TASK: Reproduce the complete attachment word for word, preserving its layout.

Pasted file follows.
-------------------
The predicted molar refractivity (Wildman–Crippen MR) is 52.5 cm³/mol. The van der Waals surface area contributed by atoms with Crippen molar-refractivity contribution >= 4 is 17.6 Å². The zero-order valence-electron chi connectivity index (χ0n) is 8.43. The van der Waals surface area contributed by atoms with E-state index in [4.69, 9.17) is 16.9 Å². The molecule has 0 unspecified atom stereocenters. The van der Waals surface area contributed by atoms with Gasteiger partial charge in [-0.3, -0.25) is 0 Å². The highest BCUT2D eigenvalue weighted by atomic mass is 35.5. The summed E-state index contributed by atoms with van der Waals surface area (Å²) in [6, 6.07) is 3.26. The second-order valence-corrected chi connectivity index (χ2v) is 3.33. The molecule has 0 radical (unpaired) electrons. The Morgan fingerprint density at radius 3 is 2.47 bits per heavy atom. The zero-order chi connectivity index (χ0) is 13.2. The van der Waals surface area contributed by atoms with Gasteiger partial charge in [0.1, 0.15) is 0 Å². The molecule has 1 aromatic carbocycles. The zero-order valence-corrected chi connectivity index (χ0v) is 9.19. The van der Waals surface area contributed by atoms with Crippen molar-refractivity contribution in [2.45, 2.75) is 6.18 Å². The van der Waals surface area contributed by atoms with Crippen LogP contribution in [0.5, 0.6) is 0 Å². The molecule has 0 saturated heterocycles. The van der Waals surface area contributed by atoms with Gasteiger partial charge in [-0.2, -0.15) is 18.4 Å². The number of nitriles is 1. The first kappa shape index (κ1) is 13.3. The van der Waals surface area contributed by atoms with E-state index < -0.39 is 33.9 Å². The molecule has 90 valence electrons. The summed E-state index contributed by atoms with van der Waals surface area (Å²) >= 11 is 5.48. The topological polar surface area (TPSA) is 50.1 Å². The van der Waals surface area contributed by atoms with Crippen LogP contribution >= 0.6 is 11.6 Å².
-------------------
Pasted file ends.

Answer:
The predicted molar refractivity (Wildman–Crippen MR) is 52.5 cm³/mol. The van der Waals surface area contributed by atoms with Crippen molar-refractivity contribution >= 4 is 17.6 Å². The zero-order valence-electron chi connectivity index (χ0n) is 8.43. The van der Waals surface area contributed by atoms with E-state index in [4.69, 9.17) is 16.9 Å². The molecule has 0 unspecified atom stereocenters. The van der Waals surface area contributed by atoms with Gasteiger partial charge in [-0.3, -0.25) is 0 Å². The highest BCUT2D eigenvalue weighted by atomic mass is 35.5. The summed E-state index contributed by atoms with van der Waals surface area (Å²) in [6, 6.07) is 3.26. The second-order valence-corrected chi connectivity index (χ2v) is 3.33. The molecule has 0 radical (unpaired) electrons. The Morgan fingerprint density at radius 3 is 2.47 bits per heavy atom. The zero-order chi connectivity index (χ0) is 13.2. The van der Waals surface area contributed by atoms with Gasteiger partial charge in [0.1, 0.15) is 0 Å². The molecule has 1 aromatic carbocycles. The zero-order valence-corrected chi connectivity index (χ0v) is 9.19. The van der Waals surface area contributed by atoms with Crippen molar-refractivity contribution in [2.45, 2.75) is 6.18 Å². The van der Waals surface area contributed by atoms with Crippen LogP contribution in [0.5, 0.6) is 0 Å². The molecule has 0 saturated heterocycles. The van der Waals surface area contributed by atoms with Gasteiger partial charge in [-0.2, -0.15) is 18.4 Å². The number of nitriles is 1. The first kappa shape index (κ1) is 13.3. The van der Waals surface area contributed by atoms with E-state index < -0.39 is 33.9 Å². The molecule has 90 valence electrons. The summed E-state index contributed by atoms with van der Waals surface area (Å²) >= 11 is 5.48. The topological polar surface area (TPSA) is 50.1 Å². The van der Waals surface area contributed by atoms with Crippen LogP contribution >= 0.6 is 11.6 Å².